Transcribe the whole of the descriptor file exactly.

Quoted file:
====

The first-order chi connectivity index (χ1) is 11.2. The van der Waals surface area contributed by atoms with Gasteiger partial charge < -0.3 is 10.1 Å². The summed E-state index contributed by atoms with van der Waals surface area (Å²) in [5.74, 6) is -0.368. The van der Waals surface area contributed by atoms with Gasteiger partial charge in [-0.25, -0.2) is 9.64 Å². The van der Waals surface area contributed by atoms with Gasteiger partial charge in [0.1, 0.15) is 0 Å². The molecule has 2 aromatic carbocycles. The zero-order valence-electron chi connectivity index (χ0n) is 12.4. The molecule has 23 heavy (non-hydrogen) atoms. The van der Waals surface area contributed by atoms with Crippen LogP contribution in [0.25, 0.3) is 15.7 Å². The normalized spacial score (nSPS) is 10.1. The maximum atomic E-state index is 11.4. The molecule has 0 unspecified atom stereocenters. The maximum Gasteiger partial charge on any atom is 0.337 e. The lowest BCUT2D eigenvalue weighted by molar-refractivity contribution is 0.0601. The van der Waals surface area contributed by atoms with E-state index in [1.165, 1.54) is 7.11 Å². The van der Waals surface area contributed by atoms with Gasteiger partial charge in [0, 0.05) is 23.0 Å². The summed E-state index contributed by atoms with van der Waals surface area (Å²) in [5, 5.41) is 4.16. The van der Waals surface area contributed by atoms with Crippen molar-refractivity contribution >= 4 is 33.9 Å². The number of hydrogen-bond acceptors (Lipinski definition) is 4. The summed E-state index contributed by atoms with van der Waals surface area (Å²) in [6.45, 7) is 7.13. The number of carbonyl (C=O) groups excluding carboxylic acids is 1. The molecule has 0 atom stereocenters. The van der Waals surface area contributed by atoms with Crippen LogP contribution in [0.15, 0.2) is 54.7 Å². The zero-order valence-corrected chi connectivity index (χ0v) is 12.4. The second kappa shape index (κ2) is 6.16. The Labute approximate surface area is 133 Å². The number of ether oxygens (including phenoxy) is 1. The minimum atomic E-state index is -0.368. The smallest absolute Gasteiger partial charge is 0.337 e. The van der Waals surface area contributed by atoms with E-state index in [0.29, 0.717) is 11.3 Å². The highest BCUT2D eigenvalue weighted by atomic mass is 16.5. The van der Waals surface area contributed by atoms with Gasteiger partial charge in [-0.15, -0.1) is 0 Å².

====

The first-order chi connectivity index (χ1) is 11.2. The van der Waals surface area contributed by atoms with Gasteiger partial charge < -0.3 is 10.1 Å². The summed E-state index contributed by atoms with van der Waals surface area (Å²) in [5.74, 6) is -0.368. The van der Waals surface area contributed by atoms with Gasteiger partial charge in [-0.25, -0.2) is 9.64 Å². The van der Waals surface area contributed by atoms with Gasteiger partial charge in [0.1, 0.15) is 0 Å². The molecule has 2 aromatic carbocycles. The zero-order valence-electron chi connectivity index (χ0n) is 12.4. The molecule has 23 heavy (non-hydrogen) atoms. The van der Waals surface area contributed by atoms with Crippen LogP contribution in [0.25, 0.3) is 15.7 Å². The normalized spacial score (nSPS) is 10.1. The maximum atomic E-state index is 11.4. The molecule has 0 unspecified atom stereocenters. The maximum Gasteiger partial charge on any atom is 0.337 e. The lowest BCUT2D eigenvalue weighted by molar-refractivity contribution is 0.0601. The van der Waals surface area contributed by atoms with E-state index in [1.165, 1.54) is 7.11 Å². The van der Waals surface area contributed by atoms with Gasteiger partial charge in [0, 0.05) is 23.0 Å². The summed E-state index contributed by atoms with van der Waals surface area (Å²) in [5, 5.41) is 4.16. The van der Waals surface area contributed by atoms with Crippen molar-refractivity contribution >= 4 is 33.9 Å². The number of hydrogen-bond acceptors (Lipinski definition) is 4. The summed E-state index contributed by atoms with van der Waals surface area (Å²) in [6.45, 7) is 7.13. The number of carbonyl (C=O) groups excluding carboxylic acids is 1. The molecule has 0 atom stereocenters. The van der Waals surface area contributed by atoms with Crippen LogP contribution in [0.15, 0.2) is 54.7 Å². The zero-order valence-corrected chi connectivity index (χ0v) is 12.4. The second kappa shape index (κ2) is 6.16. The Labute approximate surface area is 133 Å². The number of ether oxygens (including phenoxy) is 1. The minimum atomic E-state index is -0.368. The smallest absolute Gasteiger partial charge is 0.337 e. The van der Waals surface area contributed by atoms with E-state index in [0.29, 0.717) is 11.3 Å². The highest BCUT2D eigenvalue weighted by atomic mass is 16.5. The van der Waals surface area contributed by atoms with Gasteiger partial charge in [-0.15, -0.1) is 0 Å².